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Do You ‘Know What’s Below’?

by | Feb 15, 2017 | Blog, Engineering, General, Underground Utilities |

Everyone has likely seen the motto, “Know What’s Below, Call Before You Dig,” either on the back of a power company’s truck, in a public service announcement, or in ten foot letters on the side of an industrial complex. But we tend to tune it out. Our day-to-day operations, while completely dependent on these subsurface assets, can continue unabated without knowing the course these consumables take to our office, garden, or car wash. Nevertheless, general public ignorance does not constitute safety when the ground is broken. It is actually quite the opposite. Not “Know[ing] What’s Below” can lead to catastrophic accidents resulting in massive fines, service interruptions to thousands, damage to and loss of property, serious injury, and death. In fact, in California and nearly every other state it is illegal to dig without first taking steps to know what’s below.

Every year since November 2003, the Common Ground Allice (CGA) has collected painstaking worked to collect data on underground utility strikes; that is every time an excavator is digging and hits, or strikes, an asset they are required to report it and the CGA complies this information. The data is collected using the Damage Information Reporting Tool (DIRT) and at the end of the year is analyzed and compiled into the annual DIRT Report. In 2015 (the most current report available), there were 363,176 reports using DIRT. Reconciling duplicate reports of the same event from different parties resulting in identifying 288,346 individual events of line strikes. If all work was conducted on an evenly weighted 24-hour basis with no holidays or breaks taken, the result is one line strike every 1.82 minutes in the United States and Canada. Some of these are no more than an excavator’s bucket teeth creating a small opening in the top of a sewer lateral, while others are catastrophic gas line ruptures resulting in multiple deaths.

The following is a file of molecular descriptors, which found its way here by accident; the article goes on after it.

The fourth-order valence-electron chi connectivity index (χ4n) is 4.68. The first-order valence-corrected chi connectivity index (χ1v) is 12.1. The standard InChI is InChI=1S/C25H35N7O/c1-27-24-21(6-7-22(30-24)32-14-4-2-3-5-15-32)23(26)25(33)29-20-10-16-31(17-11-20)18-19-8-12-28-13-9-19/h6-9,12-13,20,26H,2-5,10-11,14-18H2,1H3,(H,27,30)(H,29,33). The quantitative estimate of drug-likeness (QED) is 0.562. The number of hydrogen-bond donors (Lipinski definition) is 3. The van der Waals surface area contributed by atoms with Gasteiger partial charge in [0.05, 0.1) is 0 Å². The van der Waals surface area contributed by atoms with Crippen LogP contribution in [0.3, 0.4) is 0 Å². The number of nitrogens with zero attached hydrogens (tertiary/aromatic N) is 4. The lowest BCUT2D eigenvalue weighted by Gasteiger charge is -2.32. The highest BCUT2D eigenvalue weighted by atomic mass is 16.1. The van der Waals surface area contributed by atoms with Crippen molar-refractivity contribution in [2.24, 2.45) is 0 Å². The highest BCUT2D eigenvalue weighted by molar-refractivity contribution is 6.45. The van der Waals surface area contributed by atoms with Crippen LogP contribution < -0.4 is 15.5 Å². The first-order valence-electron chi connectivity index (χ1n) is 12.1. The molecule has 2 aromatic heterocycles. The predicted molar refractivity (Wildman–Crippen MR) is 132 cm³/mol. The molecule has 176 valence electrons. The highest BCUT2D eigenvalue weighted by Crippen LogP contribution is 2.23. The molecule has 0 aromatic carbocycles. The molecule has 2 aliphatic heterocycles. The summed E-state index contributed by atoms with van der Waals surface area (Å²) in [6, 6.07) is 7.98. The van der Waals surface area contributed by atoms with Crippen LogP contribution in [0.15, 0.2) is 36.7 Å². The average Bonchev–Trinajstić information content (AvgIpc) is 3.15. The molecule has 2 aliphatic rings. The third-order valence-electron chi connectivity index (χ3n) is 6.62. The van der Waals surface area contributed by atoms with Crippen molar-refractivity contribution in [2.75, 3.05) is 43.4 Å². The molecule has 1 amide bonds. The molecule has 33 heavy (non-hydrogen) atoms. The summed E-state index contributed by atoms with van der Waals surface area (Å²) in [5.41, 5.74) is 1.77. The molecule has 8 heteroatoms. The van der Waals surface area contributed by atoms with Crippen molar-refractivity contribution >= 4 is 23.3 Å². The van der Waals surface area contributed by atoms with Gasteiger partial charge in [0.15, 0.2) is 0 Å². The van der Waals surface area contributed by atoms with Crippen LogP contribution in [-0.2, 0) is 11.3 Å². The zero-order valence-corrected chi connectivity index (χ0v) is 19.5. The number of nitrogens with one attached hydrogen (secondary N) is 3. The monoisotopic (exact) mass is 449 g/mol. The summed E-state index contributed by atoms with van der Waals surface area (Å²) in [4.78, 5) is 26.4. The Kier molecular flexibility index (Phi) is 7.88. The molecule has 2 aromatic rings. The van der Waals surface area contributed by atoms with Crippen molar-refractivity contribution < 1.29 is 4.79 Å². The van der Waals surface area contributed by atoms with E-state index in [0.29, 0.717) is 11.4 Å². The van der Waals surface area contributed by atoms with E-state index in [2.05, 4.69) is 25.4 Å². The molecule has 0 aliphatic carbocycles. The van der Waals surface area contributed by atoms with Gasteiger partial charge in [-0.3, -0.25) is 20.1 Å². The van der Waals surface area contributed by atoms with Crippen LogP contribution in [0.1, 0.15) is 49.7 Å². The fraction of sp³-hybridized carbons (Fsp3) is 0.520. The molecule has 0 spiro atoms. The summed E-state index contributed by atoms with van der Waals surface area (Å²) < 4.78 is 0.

Of these 288,346 individual events, 45% were a result of excavator error. That means that all other practices were upheld and the contractor conducting the digging itself either ignored the markings or did not fully communicate the findings of the One-Call responses to the equipment operator. 31% were rooted in either notification processes being insufficient or the excavator simply failing to notify the One-Call center of their upcoming excavation. A whopping 18% of all line strikes were the result of the excavator doing what was required and taking the appropriate steps to notify the One-Call center and the locating service itself was insufficient. Leaving 6% from miscellaneous root causes.